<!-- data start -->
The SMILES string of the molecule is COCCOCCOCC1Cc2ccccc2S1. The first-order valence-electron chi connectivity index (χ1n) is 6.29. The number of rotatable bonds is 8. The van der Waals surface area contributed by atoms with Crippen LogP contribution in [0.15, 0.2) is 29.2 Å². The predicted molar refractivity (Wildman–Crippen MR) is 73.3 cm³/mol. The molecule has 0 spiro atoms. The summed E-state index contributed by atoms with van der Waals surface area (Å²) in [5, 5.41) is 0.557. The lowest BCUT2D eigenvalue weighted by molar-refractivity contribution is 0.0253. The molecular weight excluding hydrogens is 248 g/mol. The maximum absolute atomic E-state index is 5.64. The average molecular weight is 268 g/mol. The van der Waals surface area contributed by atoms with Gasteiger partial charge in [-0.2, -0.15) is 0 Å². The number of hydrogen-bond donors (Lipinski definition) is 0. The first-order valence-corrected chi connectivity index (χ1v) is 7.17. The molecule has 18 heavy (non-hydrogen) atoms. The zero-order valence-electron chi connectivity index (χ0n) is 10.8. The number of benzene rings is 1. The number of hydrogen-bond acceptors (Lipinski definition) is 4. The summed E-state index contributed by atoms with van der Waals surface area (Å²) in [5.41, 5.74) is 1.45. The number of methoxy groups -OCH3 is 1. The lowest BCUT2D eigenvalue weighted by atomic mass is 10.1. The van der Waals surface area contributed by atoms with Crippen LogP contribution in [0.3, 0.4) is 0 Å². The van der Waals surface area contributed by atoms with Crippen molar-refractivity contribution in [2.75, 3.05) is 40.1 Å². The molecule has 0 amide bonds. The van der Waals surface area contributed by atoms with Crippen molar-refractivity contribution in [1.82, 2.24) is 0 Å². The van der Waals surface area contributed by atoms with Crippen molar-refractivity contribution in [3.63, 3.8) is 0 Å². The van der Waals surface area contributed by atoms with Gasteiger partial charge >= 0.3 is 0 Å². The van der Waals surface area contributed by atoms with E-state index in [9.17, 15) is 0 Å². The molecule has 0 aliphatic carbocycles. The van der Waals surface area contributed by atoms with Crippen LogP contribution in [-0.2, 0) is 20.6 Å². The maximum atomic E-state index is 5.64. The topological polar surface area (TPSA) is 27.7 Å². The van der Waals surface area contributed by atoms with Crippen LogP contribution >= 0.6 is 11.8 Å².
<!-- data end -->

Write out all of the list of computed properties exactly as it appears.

The SMILES string of the molecule is COCCOCCOCC1Cc2ccccc2S1. The first-order valence-electron chi connectivity index (χ1n) is 6.29. The number of rotatable bonds is 8. The van der Waals surface area contributed by atoms with Crippen LogP contribution in [0.15, 0.2) is 29.2 Å². The predicted molar refractivity (Wildman–Crippen MR) is 73.3 cm³/mol. The molecule has 0 spiro atoms. The summed E-state index contributed by atoms with van der Waals surface area (Å²) in [5, 5.41) is 0.557. The lowest BCUT2D eigenvalue weighted by molar-refractivity contribution is 0.0253. The molecular weight excluding hydrogens is 248 g/mol. The maximum absolute atomic E-state index is 5.64. The average molecular weight is 268 g/mol. The van der Waals surface area contributed by atoms with Gasteiger partial charge in [-0.2, -0.15) is 0 Å². The number of hydrogen-bond donors (Lipinski definition) is 0. The first-order valence-corrected chi connectivity index (χ1v) is 7.17. The molecule has 18 heavy (non-hydrogen) atoms. The zero-order valence-electron chi connectivity index (χ0n) is 10.8. The number of benzene rings is 1. The number of hydrogen-bond acceptors (Lipinski definition) is 4. The summed E-state index contributed by atoms with van der Waals surface area (Å²) in [5.41, 5.74) is 1.45. The number of methoxy groups -OCH3 is 1. The lowest BCUT2D eigenvalue weighted by atomic mass is 10.1. The van der Waals surface area contributed by atoms with Crippen LogP contribution in [0.3, 0.4) is 0 Å². The van der Waals surface area contributed by atoms with Crippen molar-refractivity contribution in [2.75, 3.05) is 40.1 Å². The molecule has 0 amide bonds. The van der Waals surface area contributed by atoms with Crippen molar-refractivity contribution in [1.82, 2.24) is 0 Å². The van der Waals surface area contributed by atoms with Crippen molar-refractivity contribution in [3.63, 3.8) is 0 Å². The van der Waals surface area contributed by atoms with Gasteiger partial charge >= 0.3 is 0 Å². The van der Waals surface area contributed by atoms with E-state index in [9.17, 15) is 0 Å². The molecule has 0 aliphatic carbocycles. The van der Waals surface area contributed by atoms with Crippen LogP contribution in [-0.2, 0) is 20.6 Å². The maximum atomic E-state index is 5.64. The topological polar surface area (TPSA) is 27.7 Å². The van der Waals surface area contributed by atoms with Crippen LogP contribution >= 0.6 is 11.8 Å².